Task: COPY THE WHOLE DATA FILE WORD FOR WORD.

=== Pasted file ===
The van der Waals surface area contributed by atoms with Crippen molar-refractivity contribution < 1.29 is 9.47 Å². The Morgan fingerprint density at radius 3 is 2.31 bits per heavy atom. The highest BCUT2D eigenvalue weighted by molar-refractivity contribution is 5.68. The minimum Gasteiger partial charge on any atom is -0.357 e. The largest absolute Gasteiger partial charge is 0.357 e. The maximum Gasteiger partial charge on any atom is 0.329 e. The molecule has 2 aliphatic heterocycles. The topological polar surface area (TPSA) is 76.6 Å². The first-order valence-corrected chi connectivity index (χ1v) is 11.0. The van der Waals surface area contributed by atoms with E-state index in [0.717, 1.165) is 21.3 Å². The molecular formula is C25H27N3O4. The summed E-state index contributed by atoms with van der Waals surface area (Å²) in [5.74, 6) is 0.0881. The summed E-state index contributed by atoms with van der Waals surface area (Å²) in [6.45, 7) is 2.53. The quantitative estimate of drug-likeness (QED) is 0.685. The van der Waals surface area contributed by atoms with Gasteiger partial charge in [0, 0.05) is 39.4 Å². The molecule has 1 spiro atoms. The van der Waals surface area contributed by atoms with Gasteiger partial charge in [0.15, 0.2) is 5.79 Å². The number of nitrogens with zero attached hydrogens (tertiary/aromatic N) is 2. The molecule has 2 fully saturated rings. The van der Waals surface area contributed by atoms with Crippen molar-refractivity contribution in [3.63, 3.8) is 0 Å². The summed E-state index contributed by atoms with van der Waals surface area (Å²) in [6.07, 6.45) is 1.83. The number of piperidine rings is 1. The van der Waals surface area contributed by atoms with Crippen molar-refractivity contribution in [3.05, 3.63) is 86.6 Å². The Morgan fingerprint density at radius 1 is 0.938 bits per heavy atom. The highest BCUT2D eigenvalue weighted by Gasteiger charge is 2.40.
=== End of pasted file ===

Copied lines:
The van der Waals surface area contributed by atoms with Crippen molar-refractivity contribution < 1.29 is 9.47 Å². The Morgan fingerprint density at radius 3 is 2.31 bits per heavy atom. The highest BCUT2D eigenvalue weighted by molar-refractivity contribution is 5.68. The minimum Gasteiger partial charge on any atom is -0.357 e. The largest absolute Gasteiger partial charge is 0.357 e. The maximum Gasteiger partial charge on any atom is 0.329 e. The molecule has 2 aliphatic heterocycles. The topological polar surface area (TPSA) is 76.6 Å². The first-order valence-corrected chi connectivity index (χ1v) is 11.0. The van der Waals surface area contributed by atoms with E-state index in [0.717, 1.165) is 21.3 Å². The molecular formula is C25H27N3O4. The summed E-state index contributed by atoms with van der Waals surface area (Å²) in [5.74, 6) is 0.0881. The summed E-state index contributed by atoms with van der Waals surface area (Å²) in [6.45, 7) is 2.53. The quantitative estimate of drug-likeness (QED) is 0.685. The van der Waals surface area contributed by atoms with Gasteiger partial charge in [0, 0.05) is 39.4 Å². The molecule has 1 spiro atoms. The van der Waals surface area contributed by atoms with Gasteiger partial charge in [0.15, 0.2) is 5.79 Å². The number of nitrogens with zero attached hydrogens (tertiary/aromatic N) is 2. The molecule has 2 fully saturated rings. The van der Waals surface area contributed by atoms with Crippen molar-refractivity contribution in [3.63, 3.8) is 0 Å². The summed E-state index contributed by atoms with van der Waals surface area (Å²) in [6.07, 6.45) is 1.83. The number of piperidine rings is 1. The van der Waals surface area contributed by atoms with Crippen molar-refractivity contribution in [3.05, 3.63) is 86.6 Å². The Morgan fingerprint density at radius 1 is 0.938 bits per heavy atom. The highest BCUT2D eigenvalue weighted by Gasteiger charge is 2.40.